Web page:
CT magazine (July 2022)
One of the notable impacts of the COVID-19 pandemic on the healthcare industry has been the boom in services provided via telehealth. This boom is in part due to temporary flexibilities applied at both the state and federal levels to ease barriers to the provision of, and reimbursement for, telehealth services, and in part due to increased consumer demand to access services from the convenience of their home (further building on a trend of new digital health platforms offering direct-to-consumer services in recent years). For example, a recent study from the U.S. Department of Health & Human Services (HHS), released in December 2021, showed a 63-fold increase in the portion of Medicare visits conducted via telehealth during the pandemic, from approximately 840,000 in 2019 to 52.7 million in 2020.
In addition to the growth in the delivery of services via telehealth generally, as patients and providers alike have become more familiar with telehealth technology, there is an increased interest from health systems in permitting pre-procedure and post-procedure visits, as well as other follow-up care, across state lines. Where patients would otherwise travel for specialized care, this type of change would allow them to remain home for at least some services received.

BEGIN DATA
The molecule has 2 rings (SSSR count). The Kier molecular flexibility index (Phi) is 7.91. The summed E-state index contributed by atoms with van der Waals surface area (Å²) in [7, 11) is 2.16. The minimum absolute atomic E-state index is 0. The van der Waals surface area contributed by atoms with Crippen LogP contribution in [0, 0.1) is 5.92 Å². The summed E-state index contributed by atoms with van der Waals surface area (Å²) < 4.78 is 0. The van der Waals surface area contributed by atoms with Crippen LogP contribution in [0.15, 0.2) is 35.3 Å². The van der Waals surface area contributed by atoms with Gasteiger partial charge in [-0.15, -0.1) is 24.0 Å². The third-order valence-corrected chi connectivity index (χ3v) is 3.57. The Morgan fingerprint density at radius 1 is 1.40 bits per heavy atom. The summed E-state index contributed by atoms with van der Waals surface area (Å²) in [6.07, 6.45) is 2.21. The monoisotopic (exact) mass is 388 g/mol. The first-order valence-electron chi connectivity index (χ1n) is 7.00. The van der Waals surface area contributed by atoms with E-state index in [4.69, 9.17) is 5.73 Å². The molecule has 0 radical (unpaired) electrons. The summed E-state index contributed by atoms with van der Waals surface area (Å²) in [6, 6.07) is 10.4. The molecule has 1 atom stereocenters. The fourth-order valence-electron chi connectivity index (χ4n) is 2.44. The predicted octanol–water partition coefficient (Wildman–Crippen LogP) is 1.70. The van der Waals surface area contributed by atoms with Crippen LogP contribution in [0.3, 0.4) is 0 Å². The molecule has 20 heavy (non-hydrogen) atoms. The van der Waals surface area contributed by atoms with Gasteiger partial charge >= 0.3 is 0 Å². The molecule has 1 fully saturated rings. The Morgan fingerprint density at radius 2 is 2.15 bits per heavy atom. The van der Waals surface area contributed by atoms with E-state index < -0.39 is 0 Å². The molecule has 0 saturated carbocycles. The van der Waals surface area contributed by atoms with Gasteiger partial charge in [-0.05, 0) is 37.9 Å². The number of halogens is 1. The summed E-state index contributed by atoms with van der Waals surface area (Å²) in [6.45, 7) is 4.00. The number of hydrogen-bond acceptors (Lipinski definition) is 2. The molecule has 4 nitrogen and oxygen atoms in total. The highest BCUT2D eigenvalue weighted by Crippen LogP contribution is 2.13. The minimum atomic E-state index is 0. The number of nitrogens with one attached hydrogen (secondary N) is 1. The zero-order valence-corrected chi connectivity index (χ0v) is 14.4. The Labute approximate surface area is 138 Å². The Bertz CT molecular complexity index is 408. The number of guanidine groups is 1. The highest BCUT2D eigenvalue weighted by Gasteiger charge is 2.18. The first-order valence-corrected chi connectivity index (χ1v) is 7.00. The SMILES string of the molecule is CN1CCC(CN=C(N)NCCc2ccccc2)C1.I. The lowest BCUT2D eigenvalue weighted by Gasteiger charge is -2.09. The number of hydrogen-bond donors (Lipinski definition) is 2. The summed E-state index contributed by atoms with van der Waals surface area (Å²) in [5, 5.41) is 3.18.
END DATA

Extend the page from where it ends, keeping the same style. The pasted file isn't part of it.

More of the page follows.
Not surprisingly, because there has been substantial expansion of telehealth as a new means to deliver healthcare services, and related substantial increase in payer reimbursement, there has also been a substantial uptick in regulatory oversight and enforcement activity. This heightened scrutiny will likely continue, as telehealth services have become recognized as an important tool in the delivery of healthcare services, particularly as a means to remove barriers and promote access to care.
In recent years, audits and enforcement activities have been underway by federal and state agencies, including the HHS Office of Inspector General (OIG), the U.S. Department of Justice (DOJ), and various state medical boards. The following is a summary of some of these key activities and trends.
OIG audits and enforcement activities